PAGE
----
The healthiest way to eat is to have small amounts of dairy, healthy fats, carbs, and healthy proteins along with lots of green vegetables. If you follow that kind of diet, exercise regularly, and only indulge occasionally, you will be slender and your body will be healthy. There is nothing healthy about fasting or cleansing, and it angers me that this idiot is putting ideas like this out there, knowing they could influence people who don’t know better.

      • Amelia says:

        I get the feeling that the ‘doctor’ she’s talking about was either Tracy Anderson or Rachel Zoe prancing about in a white coat and stethoscope.

      • emmie_a says:

        I was diagnosed with adrenal insufficiency, low vit D and anemia a few months ago. My doctor put me on a similar diet BUT he did not eliminate eggs or meat, because we get a lot of needed vitamins and minerals from those foods. Eliminating caffeine, wheat, sugar and processed foods is believable because those foods do not provide needed nutrients (that we cannot get from whole foods). And the diet isn’t a cleanse, it’s just getting down to basics and fueling your body with healthy, whole food. I don’t know why Goop is so caught up on the whole ‘cleanse’ thing because I think she takes it to unhealthy levels.

        And I agree Faye that a licensed doctor would never prescribe this diet to someone with an eating disorder — but we don’t know that Goop has ever admitted to having an eating disorder or has ever been treated for an eating disorder. I agree to everything in moderation as well, but sometimes, when your body is not functioning properly, you have to eliminate foods that cause inflammation until you are healed. I am not supposed to be on this diet for life – just until my medical conditions are under control.

        And actually there are a lot of dessert recipes out there that do not use processed sugar or toxic artificial sweeteners — the recipes use dried fruit or honey for sweetness.

        And I loved Kaiser’s comment about the spiritual fasts being anorexia with a few visits to the temple. So true!

      • Potato_Chip says:

        @Faye- You’re absolutely right. I don’t buy this ‘the doctor told me to eliminate these foods from my diet’ excuse either. When I had the same symptoms as Goopy (but was totally stressed by 2 jobs, family bereavements, moving house), i was advised to eat a little red meat, add a vitamin supplement, and make sure that I went on vacation for some quiet and sun. Guess that was too simple a prescription for Goopy.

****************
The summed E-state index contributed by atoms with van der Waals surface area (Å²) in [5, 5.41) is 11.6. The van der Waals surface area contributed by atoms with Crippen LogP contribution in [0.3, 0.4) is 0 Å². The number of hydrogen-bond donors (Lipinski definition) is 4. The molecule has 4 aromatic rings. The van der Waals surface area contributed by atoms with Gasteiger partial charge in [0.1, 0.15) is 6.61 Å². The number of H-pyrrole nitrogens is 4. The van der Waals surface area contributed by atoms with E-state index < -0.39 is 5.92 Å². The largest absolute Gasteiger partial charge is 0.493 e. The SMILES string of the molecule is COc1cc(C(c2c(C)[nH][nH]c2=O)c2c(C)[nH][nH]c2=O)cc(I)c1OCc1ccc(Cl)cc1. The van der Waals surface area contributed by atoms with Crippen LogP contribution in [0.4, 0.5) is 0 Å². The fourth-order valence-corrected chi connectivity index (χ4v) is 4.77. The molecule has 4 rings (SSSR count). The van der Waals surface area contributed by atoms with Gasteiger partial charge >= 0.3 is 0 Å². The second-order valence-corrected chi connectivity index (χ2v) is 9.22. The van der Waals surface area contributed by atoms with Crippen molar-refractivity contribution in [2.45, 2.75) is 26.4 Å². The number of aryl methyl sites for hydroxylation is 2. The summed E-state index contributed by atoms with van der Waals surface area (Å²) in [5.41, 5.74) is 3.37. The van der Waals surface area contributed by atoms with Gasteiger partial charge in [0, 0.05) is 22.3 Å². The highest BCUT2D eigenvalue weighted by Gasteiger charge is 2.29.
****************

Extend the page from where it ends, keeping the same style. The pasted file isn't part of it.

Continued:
• Pandy says:

        Unless she has a vegan doctor, I don’t buy it either. I’m a vegan and have adrenal collapse and thyroid issues (due to stress/aging/menopause really). My doc has never said to do anything but watch my carb intake to control weight. My naturopath even told me that she sometimes advises vegans to eat meat. I’m having surgery in a few days and she said to eat eggs while healing as easy to prepare, digest and full of nutrients. I’m not going to add meat to my diet or anything, but the point of this kind of long-winded post is that I have yet to hear a doc tell someone to cut out meat unless they have severe heart issues. So is she too healthy or is she a mess? Would the real goop please stand up? Fraud. Just trying to sell books as her acting career has dried up.

    • littlestar says:

      You are right, it doesn’t make any sense at all! I have iron anemia, and my doctor of course recommended that I eat tons of iron rich foods – which are MEAT and EGGS! Goop is ridiculous. I hope someone (besides Celebitchy) calls her out on her sh*t already.

      • decorative item says:

        Green leafy veggies, such as spinach, are higher in iron than meat. I’m a vegetarian ( no fish and no eggs), but I do eat a little dairy.
        Many people who begin a vegetarian diet start to feel sluggish and tired. Often, people assume that they need to bring meat back into their diets when what they should do is up the leafy veggies and include a green drink in their daily routine.

      • decorative item says:

        I have iron anemia as well, have had my whole life. I’ve had far less issues with it as a vegetarian because I eat more iron rich veggies instead of filling up on chunks of lower iron content meat.

    • yumbans says:

      there are many different types of anemias. iron, b12, or folate deficiency fall under acquired anemias. I think the egg comment is taken out of context because it is a nutrient rich food, as long as you are not eating too many yolks.

      also, i believe you meant to say osteoporotic (brittling of bones) not osteoarthritic (which is more likely to occur in overweight people who bear a lot of stress on their joints).

      • Michelle says:

        Not to mention the anemia you can get from slow, constant internal bleeding. Not to sound crazy or anything, but there are many people with undiagnosed Crohn’s or Ulcerative Colitis that have this problem. I did for years!